And it found that marginalized groups are likely to be hit hardest by the ban.
A new study confirms what activists have been saying in the wake of Texas' six-week abortion ban: Many people do not know they are pregnant at the six-week mark.
Texas made news in May when its Republican governor, Greg Abbott, signed into law what is arguably the strictest abortion ban in the United States and what many abortion rights advocates have called a near-total ban.
The Texas ban bars providers from performing an abortion at six weeks' gestation with what is often incorrectly termed a "heartbeat bill." But there is not yet a heart to beat at six weeks — merely a collection of electrical impulses.
Functionally, the law only gives people a two-week window past their missed period to learn they are pregnant and obtain an abortion, as pregnancy is calculated from the first day of the last menstrual period. If people have irregular cycles, that two-week window isn't enough.
An additional problem is the one uncovered by the study, which appears in a forthcoming issue of the research journal Contraception — that of how one determines one is pregnant. The study found that 74% of people took a home pregnancy test before going to the doctor. People who took a pregnancy test at home confirmed their pregnancy, on average, about 10 days sooner than those who didn't.
However, many people — particularly teenagers — don't seek home pregnancy tests out. The study found that there were three main reasons people didn't choose home tests: First, there's an issue of access — whether people have the means, financial and otherwise, to get to a store to buy a test. Next, people have concerns about accuracy. Finally, people delay getting a pregnancy test because they are scared of the possible result.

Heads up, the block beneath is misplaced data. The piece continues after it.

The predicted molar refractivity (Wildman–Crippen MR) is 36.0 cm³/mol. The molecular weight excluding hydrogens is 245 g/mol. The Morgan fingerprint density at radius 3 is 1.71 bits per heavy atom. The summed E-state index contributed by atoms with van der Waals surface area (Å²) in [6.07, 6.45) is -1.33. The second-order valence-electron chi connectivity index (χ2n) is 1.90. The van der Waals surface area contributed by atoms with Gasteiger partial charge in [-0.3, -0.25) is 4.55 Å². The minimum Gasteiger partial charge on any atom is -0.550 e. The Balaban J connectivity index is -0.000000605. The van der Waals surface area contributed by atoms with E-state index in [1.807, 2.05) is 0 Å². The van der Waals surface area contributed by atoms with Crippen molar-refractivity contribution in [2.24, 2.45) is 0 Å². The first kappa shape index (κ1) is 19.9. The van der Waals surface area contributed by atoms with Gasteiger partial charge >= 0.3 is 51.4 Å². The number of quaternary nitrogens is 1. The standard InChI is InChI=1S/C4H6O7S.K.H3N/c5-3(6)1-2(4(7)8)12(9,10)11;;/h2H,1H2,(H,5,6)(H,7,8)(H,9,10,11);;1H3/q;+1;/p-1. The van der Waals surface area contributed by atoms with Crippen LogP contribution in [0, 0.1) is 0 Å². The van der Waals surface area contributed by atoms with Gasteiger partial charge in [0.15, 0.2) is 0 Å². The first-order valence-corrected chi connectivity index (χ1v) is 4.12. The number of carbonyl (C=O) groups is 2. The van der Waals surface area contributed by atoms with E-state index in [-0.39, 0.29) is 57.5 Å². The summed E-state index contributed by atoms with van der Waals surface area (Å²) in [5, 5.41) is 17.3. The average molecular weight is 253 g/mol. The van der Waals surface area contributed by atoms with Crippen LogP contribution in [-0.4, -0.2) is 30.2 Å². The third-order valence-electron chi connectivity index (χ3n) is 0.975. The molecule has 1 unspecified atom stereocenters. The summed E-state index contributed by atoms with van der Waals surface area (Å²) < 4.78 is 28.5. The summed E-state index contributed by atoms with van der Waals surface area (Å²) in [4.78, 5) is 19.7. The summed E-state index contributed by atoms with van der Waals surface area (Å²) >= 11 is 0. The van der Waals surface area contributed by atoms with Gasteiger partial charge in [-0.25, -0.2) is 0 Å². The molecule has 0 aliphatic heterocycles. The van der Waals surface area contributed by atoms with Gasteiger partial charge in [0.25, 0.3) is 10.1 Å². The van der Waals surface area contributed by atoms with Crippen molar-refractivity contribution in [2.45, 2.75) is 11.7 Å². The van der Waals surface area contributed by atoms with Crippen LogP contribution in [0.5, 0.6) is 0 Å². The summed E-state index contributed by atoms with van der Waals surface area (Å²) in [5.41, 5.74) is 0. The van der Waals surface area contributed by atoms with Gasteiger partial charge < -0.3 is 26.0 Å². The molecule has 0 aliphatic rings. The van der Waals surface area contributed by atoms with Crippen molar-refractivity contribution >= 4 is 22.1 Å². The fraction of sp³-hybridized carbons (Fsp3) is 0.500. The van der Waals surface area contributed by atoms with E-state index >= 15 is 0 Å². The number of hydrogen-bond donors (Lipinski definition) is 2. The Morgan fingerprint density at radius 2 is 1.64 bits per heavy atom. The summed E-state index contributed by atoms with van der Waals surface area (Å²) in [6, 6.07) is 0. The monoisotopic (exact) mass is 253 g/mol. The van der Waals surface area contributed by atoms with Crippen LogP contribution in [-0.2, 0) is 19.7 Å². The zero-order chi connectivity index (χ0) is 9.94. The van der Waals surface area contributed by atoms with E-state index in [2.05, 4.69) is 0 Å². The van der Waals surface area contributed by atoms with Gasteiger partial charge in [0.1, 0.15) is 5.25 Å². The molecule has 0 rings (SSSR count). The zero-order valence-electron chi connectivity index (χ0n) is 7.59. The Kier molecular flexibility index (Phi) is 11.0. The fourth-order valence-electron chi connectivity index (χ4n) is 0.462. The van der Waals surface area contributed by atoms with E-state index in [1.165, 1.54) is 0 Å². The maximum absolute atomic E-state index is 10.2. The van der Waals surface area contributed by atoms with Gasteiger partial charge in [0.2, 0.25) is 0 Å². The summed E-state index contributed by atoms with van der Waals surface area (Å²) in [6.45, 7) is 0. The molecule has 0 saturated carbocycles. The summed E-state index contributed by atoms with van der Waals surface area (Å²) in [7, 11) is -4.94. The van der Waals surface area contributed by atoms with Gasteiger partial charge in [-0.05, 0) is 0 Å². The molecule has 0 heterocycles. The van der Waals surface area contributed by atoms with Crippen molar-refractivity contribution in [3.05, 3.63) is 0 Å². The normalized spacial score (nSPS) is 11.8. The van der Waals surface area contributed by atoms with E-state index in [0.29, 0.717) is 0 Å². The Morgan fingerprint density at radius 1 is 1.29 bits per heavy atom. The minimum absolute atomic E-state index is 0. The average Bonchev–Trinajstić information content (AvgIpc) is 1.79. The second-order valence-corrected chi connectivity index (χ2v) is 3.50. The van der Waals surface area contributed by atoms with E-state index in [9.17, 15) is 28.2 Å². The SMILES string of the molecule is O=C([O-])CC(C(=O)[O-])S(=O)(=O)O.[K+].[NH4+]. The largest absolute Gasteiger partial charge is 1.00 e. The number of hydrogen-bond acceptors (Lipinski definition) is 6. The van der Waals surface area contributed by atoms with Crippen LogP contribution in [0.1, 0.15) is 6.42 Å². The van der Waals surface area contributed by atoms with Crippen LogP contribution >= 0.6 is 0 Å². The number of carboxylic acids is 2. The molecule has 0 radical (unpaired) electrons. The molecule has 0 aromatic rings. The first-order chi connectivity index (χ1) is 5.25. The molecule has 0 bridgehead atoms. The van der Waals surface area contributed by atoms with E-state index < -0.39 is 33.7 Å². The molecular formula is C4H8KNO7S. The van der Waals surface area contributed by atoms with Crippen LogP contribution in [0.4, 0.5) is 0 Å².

Access concerns, the study noted, disproportionately affect adolescents. Only 14% of the people in the study overall indicated cost or difficulty getting to a store led to a delay in obtaining a test, but that number jumps to 34% for adolescents.
The study also found, though it didn't pinpoint an underlying reason, that Black and Latinx people ended up confirming their pregnancies, on average, five to 10 days later than non-Latinx white people. This tracks with previous studies that found that later awareness of pregnancy was much more common among Black and Latinx people, young people, and people who had unintended pregnancies.
That later awareness typically takes people past the six-week ban. Twenty-one percent of all people confirm their pregnancy after the seven-week mark, but that number leaps to 47% for adolescents and 28% for Latinx people. People lacking reliable access to food are also more likely to confirm their pregnancies past the seven-week mark.
After Texas's S.B. 8 was passed, abortion rights activists warned that the law would disproportionately affect people of color and people living in poverty. This study backstops this concern.
The Texas law remains in effect, generating an increasingly complicated legal history. Earlier this month, the U.S. Supreme Court heard two separate lawsuits as to whether the Biden administration and abortion providers had the right to challenge the state. Last week, a Texas state court judge heard arguments in some of the 14 cases filed at the state level.
The unavailability of abortions in Texas has led to a run on clinics in other states that's moved beyond those that border Texas. In the event Texas' law is allowed to stand, the evidence suggests that trend is likely to continue. People of color and people living in poverty are far less likely to be able to travel out of state, however. Combined with the fact they're less likely to learn of their pregnancy in the narrow six-week window, abortion is going to be completely out of reach for many of these Texans.
Published with permission of The American Independent Foundation.